Indian rupee to trade in a narrow range in near term: Reuters poll

A man counts Indian currency notes inside a shop in Mumbai

By Vivek Mishra

BENGALURU (Reuters) - The Indian rupee will trade in a tight range against the U.S. dollar over the next three months, close to its historic low, but any hawkish moves from the Federal Reserve on rates could send it sliding, a Reuters poll of analysts found.

After a 10% decline in 2022, the rupee has traded within its narrowest range in nearly two decades this year, as the Reserve Bank of India has regularly intervened to shelter the currency from big swings.

The rupee's implied volatility, already at its lowest since 2008, was likely to continue for at least another three months and the dollar was expected to remain strong, according to the June 2-7 poll of 35 foreign exchange strategists.

Median forecasts showed the rupee will trade at 82.33/dollar and 82.25/dollar by end-June and end-August respectively from about 82.53/dollar on Wednesday. It was forecast to gain about 1% to 82.00/dollar by end-November and nearly 2% to 81.09/dollar in a year.

Those predictions, which were slightly weaker than in May, were driven by expectations the Fed will pause its rate-hiking campaign at its next meeting on June 14.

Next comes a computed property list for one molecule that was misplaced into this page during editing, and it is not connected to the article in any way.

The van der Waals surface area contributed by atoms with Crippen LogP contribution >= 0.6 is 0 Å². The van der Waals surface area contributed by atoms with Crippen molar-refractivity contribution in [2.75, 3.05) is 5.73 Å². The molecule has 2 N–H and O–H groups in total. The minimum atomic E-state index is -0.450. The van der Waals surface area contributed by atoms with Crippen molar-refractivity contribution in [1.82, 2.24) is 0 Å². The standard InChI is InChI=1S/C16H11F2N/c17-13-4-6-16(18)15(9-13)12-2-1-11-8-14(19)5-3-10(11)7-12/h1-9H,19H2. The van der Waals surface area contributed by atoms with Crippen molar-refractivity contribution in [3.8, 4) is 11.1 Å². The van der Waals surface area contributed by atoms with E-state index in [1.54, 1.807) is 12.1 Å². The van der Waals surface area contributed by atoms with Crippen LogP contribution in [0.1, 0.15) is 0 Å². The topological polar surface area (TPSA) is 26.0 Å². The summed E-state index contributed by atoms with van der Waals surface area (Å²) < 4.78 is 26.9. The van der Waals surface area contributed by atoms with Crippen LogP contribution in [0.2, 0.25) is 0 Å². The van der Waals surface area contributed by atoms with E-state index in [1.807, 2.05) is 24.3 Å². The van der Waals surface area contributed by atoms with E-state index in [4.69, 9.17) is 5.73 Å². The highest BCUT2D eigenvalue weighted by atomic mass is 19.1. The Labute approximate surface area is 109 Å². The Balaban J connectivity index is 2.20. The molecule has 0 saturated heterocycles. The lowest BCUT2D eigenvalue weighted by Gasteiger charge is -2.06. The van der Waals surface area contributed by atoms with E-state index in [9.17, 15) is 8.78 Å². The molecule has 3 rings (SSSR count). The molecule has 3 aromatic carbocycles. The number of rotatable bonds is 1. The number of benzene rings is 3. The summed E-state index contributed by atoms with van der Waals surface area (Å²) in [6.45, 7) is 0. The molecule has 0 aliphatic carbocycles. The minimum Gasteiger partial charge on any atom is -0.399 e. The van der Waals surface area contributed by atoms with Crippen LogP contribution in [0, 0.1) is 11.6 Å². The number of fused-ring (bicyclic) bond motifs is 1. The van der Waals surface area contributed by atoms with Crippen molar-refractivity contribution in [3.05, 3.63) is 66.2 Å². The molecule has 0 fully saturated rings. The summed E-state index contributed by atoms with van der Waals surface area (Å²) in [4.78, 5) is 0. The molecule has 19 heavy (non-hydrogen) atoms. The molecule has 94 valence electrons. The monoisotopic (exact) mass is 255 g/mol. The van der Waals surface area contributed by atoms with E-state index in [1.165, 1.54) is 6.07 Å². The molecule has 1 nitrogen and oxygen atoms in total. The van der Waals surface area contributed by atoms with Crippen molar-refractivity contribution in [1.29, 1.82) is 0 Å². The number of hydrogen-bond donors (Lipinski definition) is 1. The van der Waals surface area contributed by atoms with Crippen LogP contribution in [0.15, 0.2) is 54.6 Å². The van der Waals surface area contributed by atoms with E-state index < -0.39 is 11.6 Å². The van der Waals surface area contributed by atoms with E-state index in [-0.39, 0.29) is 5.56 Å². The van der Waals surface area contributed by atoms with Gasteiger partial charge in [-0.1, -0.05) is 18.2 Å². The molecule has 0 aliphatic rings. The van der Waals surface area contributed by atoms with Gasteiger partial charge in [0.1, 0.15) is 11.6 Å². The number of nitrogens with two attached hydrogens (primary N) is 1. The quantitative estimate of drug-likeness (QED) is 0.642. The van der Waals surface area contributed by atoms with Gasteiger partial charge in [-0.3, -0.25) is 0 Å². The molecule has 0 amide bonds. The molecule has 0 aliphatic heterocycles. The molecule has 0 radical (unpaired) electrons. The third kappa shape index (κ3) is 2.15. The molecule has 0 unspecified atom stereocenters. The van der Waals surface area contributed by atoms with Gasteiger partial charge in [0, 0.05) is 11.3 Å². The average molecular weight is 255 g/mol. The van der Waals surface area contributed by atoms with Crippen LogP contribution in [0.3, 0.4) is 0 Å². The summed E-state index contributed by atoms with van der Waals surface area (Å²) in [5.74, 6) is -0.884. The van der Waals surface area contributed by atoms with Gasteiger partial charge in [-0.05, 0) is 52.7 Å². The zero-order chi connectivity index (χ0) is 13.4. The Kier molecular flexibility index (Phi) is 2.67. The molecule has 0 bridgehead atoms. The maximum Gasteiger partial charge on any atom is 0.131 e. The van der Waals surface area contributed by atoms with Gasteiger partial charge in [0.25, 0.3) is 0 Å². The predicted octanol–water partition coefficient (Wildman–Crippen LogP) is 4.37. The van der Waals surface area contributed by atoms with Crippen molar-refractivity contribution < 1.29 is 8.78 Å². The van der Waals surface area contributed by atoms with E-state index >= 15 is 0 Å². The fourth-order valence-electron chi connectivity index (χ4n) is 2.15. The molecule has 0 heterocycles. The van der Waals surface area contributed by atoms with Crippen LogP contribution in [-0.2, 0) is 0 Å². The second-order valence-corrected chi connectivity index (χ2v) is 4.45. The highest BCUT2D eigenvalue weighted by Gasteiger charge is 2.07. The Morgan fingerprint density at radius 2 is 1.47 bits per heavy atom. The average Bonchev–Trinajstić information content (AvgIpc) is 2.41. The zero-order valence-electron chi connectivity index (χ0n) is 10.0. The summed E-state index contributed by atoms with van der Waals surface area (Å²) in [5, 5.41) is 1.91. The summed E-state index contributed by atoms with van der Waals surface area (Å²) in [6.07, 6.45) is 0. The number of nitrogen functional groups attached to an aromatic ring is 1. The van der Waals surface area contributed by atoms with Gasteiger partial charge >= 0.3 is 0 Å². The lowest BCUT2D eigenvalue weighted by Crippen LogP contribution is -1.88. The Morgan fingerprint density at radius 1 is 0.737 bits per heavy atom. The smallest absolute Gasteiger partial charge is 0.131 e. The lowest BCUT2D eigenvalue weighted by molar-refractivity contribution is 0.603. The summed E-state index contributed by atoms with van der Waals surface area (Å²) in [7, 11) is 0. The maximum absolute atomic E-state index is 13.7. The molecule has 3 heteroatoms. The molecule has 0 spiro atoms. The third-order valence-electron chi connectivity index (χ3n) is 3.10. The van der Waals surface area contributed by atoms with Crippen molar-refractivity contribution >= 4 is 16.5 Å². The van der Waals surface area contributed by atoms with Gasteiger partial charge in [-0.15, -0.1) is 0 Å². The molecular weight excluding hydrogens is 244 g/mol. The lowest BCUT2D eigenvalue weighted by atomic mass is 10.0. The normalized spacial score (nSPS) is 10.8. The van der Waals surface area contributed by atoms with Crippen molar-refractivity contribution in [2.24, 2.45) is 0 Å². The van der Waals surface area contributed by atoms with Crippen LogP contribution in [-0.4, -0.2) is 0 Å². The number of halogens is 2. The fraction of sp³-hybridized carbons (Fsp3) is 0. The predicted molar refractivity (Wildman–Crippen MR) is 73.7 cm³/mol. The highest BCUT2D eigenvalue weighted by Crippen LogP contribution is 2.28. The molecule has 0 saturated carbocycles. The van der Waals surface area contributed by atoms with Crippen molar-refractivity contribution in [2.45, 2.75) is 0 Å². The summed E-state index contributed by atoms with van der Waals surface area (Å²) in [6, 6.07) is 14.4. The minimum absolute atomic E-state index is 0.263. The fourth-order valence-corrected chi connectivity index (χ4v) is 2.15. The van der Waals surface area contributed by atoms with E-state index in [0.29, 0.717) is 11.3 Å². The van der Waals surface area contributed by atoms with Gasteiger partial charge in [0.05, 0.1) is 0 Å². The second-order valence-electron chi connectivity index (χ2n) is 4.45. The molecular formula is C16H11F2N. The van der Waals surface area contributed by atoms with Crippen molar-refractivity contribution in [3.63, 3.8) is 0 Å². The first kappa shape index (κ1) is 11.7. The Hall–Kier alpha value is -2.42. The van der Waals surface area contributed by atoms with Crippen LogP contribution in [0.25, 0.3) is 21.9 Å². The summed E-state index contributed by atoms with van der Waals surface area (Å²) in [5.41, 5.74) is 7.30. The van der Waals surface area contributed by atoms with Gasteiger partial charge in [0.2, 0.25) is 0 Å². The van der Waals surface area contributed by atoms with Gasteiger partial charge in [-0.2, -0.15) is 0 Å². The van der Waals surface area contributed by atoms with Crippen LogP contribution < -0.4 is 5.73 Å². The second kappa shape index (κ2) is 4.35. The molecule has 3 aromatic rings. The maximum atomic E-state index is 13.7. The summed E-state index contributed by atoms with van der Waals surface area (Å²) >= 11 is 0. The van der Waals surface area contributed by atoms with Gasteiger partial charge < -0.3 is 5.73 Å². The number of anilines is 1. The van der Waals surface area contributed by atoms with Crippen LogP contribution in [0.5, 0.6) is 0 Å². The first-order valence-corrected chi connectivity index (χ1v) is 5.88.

"The paring of the Fed rate cut bets from the end of the year and the debate about whether the June hike is live or not are contributing to the resurgent strength of the dollar, which is weighing on the rupee," said Dhiraj Nim, FX strategist at ANZ.

"In the near term, that pressure on the rupee will remain. Despite all of this, the rupee still remains below 83, where the RBI has kind of drawn a line in the sand, but also just by virtue of their FX intervention. So, they will ensure the rupee (does) not react to this dollar strength."

A handful of analysts forecast the rupee would hit a new record low by this time next year, including Vadilal Forex, one of the top five forecasters for the rupee in 2022. It expects it to sink to 84.80/dollar by end-November.

Some near-term direction may come from the RBI's explanations for its decision later on Thursday, when it is widely expected to leave the repo rate unchanged at 6.50%.

With inflation likely to have eased to a 20-month low in May, a dovish stance by the RBI, when other central banks are keeping the doors open for further policy tightening, would result in wider interest rate differentials and a weaker rupee.

(For other stories from the June Reuters foreign exchange poll:)

(Reporting by Vivek Mishra; Polling by Devayani Sathyan and Madhumita Gokhale; Editing by Hari Kishan, Ross Finley and Barbara Lewis)